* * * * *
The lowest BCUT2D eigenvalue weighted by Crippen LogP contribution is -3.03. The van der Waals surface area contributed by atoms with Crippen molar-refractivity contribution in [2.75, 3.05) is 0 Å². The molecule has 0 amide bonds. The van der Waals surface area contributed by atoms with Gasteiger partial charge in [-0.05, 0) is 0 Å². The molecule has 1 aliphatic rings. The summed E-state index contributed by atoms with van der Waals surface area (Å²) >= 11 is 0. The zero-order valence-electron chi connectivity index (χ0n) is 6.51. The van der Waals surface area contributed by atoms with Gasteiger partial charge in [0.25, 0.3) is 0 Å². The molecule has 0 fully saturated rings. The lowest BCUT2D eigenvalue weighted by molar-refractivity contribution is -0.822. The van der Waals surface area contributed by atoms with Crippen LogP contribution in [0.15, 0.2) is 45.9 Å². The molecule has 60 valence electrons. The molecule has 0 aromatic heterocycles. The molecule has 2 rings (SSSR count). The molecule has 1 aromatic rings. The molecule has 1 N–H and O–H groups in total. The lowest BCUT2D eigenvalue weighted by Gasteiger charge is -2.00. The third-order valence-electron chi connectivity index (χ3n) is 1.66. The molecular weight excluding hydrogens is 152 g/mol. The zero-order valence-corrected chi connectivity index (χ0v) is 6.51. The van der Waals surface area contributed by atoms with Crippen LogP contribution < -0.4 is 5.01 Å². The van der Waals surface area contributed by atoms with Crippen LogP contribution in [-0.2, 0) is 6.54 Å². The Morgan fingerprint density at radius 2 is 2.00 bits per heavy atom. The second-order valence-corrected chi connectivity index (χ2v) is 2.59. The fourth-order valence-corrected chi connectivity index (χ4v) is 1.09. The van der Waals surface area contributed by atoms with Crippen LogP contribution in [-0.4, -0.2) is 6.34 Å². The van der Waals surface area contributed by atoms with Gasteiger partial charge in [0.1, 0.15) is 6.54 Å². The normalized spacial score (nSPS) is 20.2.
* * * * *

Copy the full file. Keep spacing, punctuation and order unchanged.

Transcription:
The lowest BCUT2D eigenvalue weighted by Crippen LogP contribution is -3.03. The van der Waals surface area contributed by atoms with Crippen molar-refractivity contribution in [2.75, 3.05) is 0 Å². The molecule has 0 amide bonds. The van der Waals surface area contributed by atoms with Gasteiger partial charge in [-0.05, 0) is 0 Å². The molecule has 1 aliphatic rings. The summed E-state index contributed by atoms with van der Waals surface area (Å²) >= 11 is 0. The zero-order valence-electron chi connectivity index (χ0n) is 6.51. The van der Waals surface area contributed by atoms with Gasteiger partial charge in [0.25, 0.3) is 0 Å². The molecule has 0 fully saturated rings. The lowest BCUT2D eigenvalue weighted by molar-refractivity contribution is -0.822. The van der Waals surface area contributed by atoms with Crippen LogP contribution in [0.15, 0.2) is 45.9 Å². The molecule has 60 valence electrons. The molecule has 0 aromatic heterocycles. The molecule has 2 rings (SSSR count). The molecule has 1 aromatic rings. The molecule has 1 N–H and O–H groups in total. The lowest BCUT2D eigenvalue weighted by Gasteiger charge is -2.00. The third-order valence-electron chi connectivity index (χ3n) is 1.66. The molecular weight excluding hydrogens is 152 g/mol. The zero-order valence-corrected chi connectivity index (χ0v) is 6.51. The van der Waals surface area contributed by atoms with Crippen LogP contribution < -0.4 is 5.01 Å². The van der Waals surface area contributed by atoms with Crippen LogP contribution in [-0.2, 0) is 6.54 Å². The Morgan fingerprint density at radius 2 is 2.00 bits per heavy atom. The second-order valence-corrected chi connectivity index (χ2v) is 2.59. The fourth-order valence-corrected chi connectivity index (χ4v) is 1.09. The van der Waals surface area contributed by atoms with Crippen LogP contribution in [-0.4, -0.2) is 6.34 Å². The van der Waals surface area contributed by atoms with Gasteiger partial charge in [0.1, 0.15) is 6.54 Å². The normalized spacial score (nSPS) is 20.2.